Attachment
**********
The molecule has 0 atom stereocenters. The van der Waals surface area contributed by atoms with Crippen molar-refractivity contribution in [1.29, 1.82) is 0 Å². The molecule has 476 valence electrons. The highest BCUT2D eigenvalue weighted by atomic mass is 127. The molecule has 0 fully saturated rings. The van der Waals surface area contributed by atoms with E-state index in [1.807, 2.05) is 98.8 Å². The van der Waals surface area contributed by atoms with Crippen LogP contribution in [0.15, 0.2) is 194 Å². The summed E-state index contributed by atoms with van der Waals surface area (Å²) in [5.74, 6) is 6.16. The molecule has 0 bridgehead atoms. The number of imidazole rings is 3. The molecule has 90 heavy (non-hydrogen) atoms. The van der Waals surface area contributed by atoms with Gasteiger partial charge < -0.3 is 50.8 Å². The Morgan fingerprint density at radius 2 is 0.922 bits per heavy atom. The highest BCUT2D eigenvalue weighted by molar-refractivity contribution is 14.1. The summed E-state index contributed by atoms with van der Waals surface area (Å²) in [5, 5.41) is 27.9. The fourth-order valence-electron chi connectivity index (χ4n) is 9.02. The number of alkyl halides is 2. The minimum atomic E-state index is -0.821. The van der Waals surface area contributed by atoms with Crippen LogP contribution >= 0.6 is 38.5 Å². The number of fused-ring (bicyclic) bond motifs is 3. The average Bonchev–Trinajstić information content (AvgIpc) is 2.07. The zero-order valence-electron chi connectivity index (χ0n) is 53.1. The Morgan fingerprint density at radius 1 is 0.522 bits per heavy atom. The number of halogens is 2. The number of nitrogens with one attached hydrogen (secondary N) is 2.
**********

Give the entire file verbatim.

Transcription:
The molecule has 0 atom stereocenters. The van der Waals surface area contributed by atoms with Crippen molar-refractivity contribution in [1.29, 1.82) is 0 Å². The molecule has 476 valence electrons. The highest BCUT2D eigenvalue weighted by atomic mass is 127. The molecule has 0 fully saturated rings. The van der Waals surface area contributed by atoms with E-state index in [1.807, 2.05) is 98.8 Å². The van der Waals surface area contributed by atoms with Crippen LogP contribution in [0.15, 0.2) is 194 Å². The summed E-state index contributed by atoms with van der Waals surface area (Å²) in [5.74, 6) is 6.16. The molecule has 0 bridgehead atoms. The number of imidazole rings is 3. The molecule has 90 heavy (non-hydrogen) atoms. The van der Waals surface area contributed by atoms with Gasteiger partial charge < -0.3 is 50.8 Å². The Morgan fingerprint density at radius 2 is 0.922 bits per heavy atom. The highest BCUT2D eigenvalue weighted by molar-refractivity contribution is 14.1. The summed E-state index contributed by atoms with van der Waals surface area (Å²) in [5, 5.41) is 27.9. The fourth-order valence-electron chi connectivity index (χ4n) is 9.02. The number of alkyl halides is 2. The minimum atomic E-state index is -0.821. The van der Waals surface area contributed by atoms with Crippen LogP contribution >= 0.6 is 38.5 Å². The number of fused-ring (bicyclic) bond motifs is 3. The average Bonchev–Trinajstić information content (AvgIpc) is 2.07. The zero-order valence-electron chi connectivity index (χ0n) is 53.1. The Morgan fingerprint density at radius 1 is 0.522 bits per heavy atom. The number of halogens is 2. The number of nitrogens with one attached hydrogen (secondary N) is 2.